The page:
Should a soccer star be punished for calling a ref a f*cking poof?

By Walter Armstrong

Gay activists called foul on a British soccer champ for an alleged homophobic mouthoff last week, but the charges are having trouble getting traction.

Paul Tatchell, the outspoken head of British gay-rights group OutRage!, claims that Paul Scholes, the 31-year-old veteran Manchester United midfielder, made the remark after getting a yellow card for misconduct from a referee early in his club's 1-0 win over Lisbon's Benfica in the Champions League, a season climax seen by millions of TV viewers worldwide. Tatchell, for his part, caught the offense, which was inaudible, by reading Scholes' lips while watching the game on his telly. Scholes, known for his fiery red-hairy and free-flowing style, is believed to have called the ref "a fucking poof."

"We urge Paul to apologize and to express his opposition to homophobia," Tatchell said. "No player, referee or fan should have to endure abuse about their race or sexuality. There should be big fines and match suspensions for players, managers and supporters who willfully use anti-gay insults."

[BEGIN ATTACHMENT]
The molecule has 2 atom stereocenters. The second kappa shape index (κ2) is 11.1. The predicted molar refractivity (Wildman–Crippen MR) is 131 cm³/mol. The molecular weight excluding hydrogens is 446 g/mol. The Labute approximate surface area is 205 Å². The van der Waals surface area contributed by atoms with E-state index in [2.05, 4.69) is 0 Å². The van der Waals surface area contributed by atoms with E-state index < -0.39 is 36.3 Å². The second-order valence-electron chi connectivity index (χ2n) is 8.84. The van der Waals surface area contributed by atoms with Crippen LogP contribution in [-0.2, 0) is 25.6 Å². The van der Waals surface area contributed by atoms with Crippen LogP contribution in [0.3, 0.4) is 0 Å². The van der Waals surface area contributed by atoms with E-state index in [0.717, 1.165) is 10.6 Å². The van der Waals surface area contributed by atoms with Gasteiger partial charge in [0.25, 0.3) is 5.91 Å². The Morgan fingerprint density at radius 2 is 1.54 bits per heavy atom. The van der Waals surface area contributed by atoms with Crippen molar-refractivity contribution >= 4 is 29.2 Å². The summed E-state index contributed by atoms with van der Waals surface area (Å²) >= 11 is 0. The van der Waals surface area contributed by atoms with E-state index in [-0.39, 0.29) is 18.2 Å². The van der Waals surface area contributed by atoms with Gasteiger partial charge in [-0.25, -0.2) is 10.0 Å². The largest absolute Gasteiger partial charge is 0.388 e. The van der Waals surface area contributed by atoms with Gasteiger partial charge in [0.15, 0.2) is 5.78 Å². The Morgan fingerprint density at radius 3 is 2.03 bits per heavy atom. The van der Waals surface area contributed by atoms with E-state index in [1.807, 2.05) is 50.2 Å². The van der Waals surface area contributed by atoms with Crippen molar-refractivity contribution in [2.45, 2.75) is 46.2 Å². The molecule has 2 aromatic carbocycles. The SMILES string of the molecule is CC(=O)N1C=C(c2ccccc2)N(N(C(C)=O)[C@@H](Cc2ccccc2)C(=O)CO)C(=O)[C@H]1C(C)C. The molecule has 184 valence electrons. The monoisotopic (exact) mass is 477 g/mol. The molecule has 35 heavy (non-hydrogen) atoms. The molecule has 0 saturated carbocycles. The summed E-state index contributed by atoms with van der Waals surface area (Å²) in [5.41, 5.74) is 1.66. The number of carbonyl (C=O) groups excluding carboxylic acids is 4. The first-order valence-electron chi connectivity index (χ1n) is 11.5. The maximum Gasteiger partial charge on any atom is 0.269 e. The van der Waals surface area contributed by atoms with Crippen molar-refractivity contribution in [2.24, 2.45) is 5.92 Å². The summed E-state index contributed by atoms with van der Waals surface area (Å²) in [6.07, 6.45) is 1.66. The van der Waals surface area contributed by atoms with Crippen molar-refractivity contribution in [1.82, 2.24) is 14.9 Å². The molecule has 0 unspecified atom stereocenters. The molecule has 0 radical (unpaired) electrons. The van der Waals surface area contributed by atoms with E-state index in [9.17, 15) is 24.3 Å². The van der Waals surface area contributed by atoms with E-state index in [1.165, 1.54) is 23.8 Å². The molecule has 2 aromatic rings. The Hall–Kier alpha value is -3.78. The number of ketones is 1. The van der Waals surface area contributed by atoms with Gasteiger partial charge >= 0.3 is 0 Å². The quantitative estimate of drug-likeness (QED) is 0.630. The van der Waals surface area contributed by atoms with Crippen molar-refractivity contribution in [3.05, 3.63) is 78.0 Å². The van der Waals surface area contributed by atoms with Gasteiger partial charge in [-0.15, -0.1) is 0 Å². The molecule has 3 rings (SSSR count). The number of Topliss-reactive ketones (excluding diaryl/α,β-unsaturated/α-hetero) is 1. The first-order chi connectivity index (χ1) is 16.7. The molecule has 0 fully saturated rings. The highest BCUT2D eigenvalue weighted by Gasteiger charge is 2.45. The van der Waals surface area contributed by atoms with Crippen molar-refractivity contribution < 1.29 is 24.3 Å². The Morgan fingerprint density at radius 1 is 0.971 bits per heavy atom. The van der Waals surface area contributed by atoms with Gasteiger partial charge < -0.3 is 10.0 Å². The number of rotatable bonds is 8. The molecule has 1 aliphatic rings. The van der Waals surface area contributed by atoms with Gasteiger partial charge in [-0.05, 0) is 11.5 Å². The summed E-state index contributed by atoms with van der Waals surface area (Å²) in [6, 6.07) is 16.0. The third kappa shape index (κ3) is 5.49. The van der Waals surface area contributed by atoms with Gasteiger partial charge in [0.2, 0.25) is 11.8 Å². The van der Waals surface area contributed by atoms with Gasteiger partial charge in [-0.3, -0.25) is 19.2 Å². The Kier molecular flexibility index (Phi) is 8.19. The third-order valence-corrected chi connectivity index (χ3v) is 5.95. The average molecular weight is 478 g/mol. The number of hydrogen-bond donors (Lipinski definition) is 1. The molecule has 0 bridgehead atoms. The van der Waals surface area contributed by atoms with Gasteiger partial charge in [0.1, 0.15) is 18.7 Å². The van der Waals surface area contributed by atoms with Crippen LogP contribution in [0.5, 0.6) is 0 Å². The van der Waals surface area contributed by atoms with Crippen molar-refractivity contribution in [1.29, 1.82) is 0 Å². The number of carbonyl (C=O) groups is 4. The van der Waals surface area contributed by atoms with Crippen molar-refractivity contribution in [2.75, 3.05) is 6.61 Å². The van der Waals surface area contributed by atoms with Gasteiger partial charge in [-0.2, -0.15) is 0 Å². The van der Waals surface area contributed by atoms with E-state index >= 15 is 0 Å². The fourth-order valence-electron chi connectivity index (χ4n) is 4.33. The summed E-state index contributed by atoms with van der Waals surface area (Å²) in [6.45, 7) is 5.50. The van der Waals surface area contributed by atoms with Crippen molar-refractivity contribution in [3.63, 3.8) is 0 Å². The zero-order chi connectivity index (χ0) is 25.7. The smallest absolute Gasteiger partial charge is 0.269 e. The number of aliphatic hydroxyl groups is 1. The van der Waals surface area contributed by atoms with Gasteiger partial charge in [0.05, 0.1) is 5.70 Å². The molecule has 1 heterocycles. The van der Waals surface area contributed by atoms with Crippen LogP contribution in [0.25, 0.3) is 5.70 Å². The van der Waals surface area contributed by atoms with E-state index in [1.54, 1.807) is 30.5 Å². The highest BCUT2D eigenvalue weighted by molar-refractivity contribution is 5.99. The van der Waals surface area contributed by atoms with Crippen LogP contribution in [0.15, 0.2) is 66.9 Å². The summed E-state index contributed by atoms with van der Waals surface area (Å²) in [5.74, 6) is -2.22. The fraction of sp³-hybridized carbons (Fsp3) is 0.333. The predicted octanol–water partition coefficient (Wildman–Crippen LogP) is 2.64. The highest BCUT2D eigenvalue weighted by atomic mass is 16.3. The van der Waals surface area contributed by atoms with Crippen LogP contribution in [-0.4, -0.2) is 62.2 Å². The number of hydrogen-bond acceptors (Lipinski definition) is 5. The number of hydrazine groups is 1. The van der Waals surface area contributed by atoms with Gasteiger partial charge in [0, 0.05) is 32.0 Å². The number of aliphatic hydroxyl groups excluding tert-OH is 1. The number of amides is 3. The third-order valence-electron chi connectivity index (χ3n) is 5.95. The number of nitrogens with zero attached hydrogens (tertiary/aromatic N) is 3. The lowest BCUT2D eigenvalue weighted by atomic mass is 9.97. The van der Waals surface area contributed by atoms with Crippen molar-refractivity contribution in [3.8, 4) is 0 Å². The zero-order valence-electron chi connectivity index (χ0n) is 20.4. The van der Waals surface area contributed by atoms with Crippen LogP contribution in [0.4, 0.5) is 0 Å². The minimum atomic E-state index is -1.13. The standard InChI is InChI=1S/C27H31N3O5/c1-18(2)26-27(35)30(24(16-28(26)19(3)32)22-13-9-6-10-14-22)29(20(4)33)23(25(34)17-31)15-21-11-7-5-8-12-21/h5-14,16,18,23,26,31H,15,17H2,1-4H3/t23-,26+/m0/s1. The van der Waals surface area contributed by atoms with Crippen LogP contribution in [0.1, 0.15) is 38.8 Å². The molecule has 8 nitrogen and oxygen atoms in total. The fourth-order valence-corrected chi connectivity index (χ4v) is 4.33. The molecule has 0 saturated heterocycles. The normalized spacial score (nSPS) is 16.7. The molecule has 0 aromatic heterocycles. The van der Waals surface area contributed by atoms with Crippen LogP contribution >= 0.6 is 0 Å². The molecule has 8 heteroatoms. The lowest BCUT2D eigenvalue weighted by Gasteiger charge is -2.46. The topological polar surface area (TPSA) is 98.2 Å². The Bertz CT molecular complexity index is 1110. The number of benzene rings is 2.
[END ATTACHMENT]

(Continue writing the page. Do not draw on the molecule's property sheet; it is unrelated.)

Tatchell's demand that Scholes apologize—and undergo gay-sensitivity training—made headlines, and the Union of European Football Associations (UEFA) promised to investigate the incident. But the deadline for an official decision passed with no comment from either UEFA or Scholes.

"If Paul had made a racist remark, UEFA would have initiated immediate disciplinary proceedings," Tatchell said, upping the volume. "Why the double standards? We urge Paul to apologize and to express his opposition to homophobia." The British sports media countered with stories reporting that Manchester United players were in fact complaining about racist abuse and "monkey chants" aimed at their dark-skinned members by the Lisbon crowd during the same game against Benfica.

While the ugly grunts and groans of monkey chants, a frequent feature of global soccer spectatorship, are widely condemned, the words "poof" and "poofter" arouse little animus. Their homophobic valence seems to lie somewhere between "queen" and "faggot."

Even, Britain's top gay news web site, asked, "In the context of [Scholes] being carded and angry, is the insult 'poofter' really willfully anti-gay or just a throwaway swear word?" The answer, according to their person-on-the-street survey, was, Chill out, Peter.

An example or two: "I don't think a lot of these insults mean very much," _a gay graduate student told PinkNews. "My friend's younger brother is 13 and he calls everything that annoys him 'gay.' The other day he didn't like his dinner and he said, 'This is so gay!'"

"There's a difference between a swear word and being deliberately homophobic, I think," said a female web site manager. "Are they going to fine people who use the word 'bitch' for being insulting to women? Get over it."